Did you think that you've matured since 2003? How are you different from the pitcher that pitched in the World Series that year?

JOSH BECKETT: I certainly think you learn a lot through failure and through succeeding. You know, as you get older, obviously, you're still learning. But I think you learn a lot of crucial things along the way. But I don't think anybody will ever consider their learning process completed in this game.

What do you think you can take from what you did accomplish back in 2003 and bring it to now, here it is in 2007?

JOSH BECKETT: I don't know. Nothing. I've got to go out and execute pitches, just like I did in 2003. Just like I did throughout this season. I don't think anything's going to change because -- they're certainly not going to be a different lineup because of what I did in 2003. So I don't think it has any bearing whatsoever on what's going on now.

You were on a team that won the World Series as a Wild Card, and then this team won a World Series as a Wild Card. This year you guys go in as division champs.

JOSH BECKETT: Just trying to get in.

Any more pressure in the mindset once you get in?

JOSH BECKETT: Just trying to get in. It's nice, gives people stuff to write about, you know, with the whole Wild Card thing. Six out of the last ten World Series, or whatever.

But bottom line is, you're trying to get into the playoffs. Because once you get into the playoffs, that's when, you know, you actually have a chance to win the World Series. If you don't get in the playoffs, you're going home; you don't have a chance.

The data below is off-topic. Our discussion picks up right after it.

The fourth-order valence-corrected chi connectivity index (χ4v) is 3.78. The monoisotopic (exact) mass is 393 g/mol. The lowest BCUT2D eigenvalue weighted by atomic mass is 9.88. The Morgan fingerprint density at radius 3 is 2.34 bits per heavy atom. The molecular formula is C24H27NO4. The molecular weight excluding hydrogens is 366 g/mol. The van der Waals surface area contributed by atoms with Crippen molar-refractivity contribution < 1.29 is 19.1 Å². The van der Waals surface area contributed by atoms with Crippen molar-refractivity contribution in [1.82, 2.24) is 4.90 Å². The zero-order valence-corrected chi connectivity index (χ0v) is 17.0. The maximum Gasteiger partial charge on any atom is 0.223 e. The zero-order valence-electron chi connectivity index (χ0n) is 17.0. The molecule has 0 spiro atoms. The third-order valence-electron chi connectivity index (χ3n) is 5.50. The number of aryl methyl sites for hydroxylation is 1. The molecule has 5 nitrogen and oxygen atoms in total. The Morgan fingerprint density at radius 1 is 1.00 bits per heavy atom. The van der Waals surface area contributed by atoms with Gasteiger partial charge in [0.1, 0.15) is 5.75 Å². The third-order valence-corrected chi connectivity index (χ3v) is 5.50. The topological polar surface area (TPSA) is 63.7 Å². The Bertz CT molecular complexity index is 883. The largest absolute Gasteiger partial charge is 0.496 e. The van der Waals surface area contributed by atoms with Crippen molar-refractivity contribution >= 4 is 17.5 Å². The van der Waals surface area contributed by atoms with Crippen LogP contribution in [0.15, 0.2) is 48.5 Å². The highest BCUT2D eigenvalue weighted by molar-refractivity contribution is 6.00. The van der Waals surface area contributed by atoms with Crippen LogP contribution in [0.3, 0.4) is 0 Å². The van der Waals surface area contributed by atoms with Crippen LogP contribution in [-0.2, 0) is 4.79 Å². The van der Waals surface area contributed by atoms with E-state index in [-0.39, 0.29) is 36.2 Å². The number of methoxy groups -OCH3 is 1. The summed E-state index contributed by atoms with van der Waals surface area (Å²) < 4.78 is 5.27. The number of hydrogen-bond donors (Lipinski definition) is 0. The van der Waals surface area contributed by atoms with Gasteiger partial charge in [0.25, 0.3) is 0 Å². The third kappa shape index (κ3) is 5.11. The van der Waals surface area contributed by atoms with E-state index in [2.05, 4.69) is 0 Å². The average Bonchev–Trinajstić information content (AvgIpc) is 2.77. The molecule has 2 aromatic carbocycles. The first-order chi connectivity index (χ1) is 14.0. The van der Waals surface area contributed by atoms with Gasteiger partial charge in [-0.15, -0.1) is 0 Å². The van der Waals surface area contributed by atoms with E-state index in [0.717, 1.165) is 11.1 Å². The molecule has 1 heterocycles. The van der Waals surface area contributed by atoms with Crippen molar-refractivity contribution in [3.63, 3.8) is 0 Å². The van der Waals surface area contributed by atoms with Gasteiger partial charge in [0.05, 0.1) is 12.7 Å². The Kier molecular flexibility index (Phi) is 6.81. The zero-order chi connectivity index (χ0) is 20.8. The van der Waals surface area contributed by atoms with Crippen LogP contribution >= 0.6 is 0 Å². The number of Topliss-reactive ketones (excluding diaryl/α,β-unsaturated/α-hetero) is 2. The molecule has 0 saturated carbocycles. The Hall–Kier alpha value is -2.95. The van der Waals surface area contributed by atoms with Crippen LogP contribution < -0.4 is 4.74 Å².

What kind of threat does that Angels lineup, in particular, pose to a pitcher out there?

JOSH BECKETT: They can run. They've got guys that can hit the ball out of the ballpark. They move runners over. They play very fundamentally sound.

You know, when we were out there, I think that's one thing that everybody kept talking about when we went out there, and they kind of beat up on us a little bit. It was the fact that they play the game the right way, the way they have to to win. And they don't make mistakes, defensively or offensively.

Between last year and this year, what inspired you to make the changes that you've made?

JOSH BECKETT: I don't know. Like I said, I'm just trying to execute pitches. You know, some days are better than others. I don't get too far into all the other stuff. It's just one of those deals, you know, execute more pitches this year.

You talked about how the Angels play the game right. How do you take them out of that game? What can you do to take them out of that game?

JOSH BECKETT: You've got to play the game right. You've got to hold base runners. You've got to know in bunt situations what bunt defense that we want to do. You know, it's a fun thing to watch, to watch them do that, but it's also something that, you know, is fun to watch whenever people defend it right.

After you won your 20th the other night you said that there were a lot of people that bear some credit for that. Who are some of the people that do, in your mind?

JOSH BECKETT: You know what, if I got into naming people, I'd probably forget somebody, and I'd feel like an asshole.

Can you just talk about your bullpen, and how well they've been pitching lately and whether that makes it easier for you to know that you've got that back there?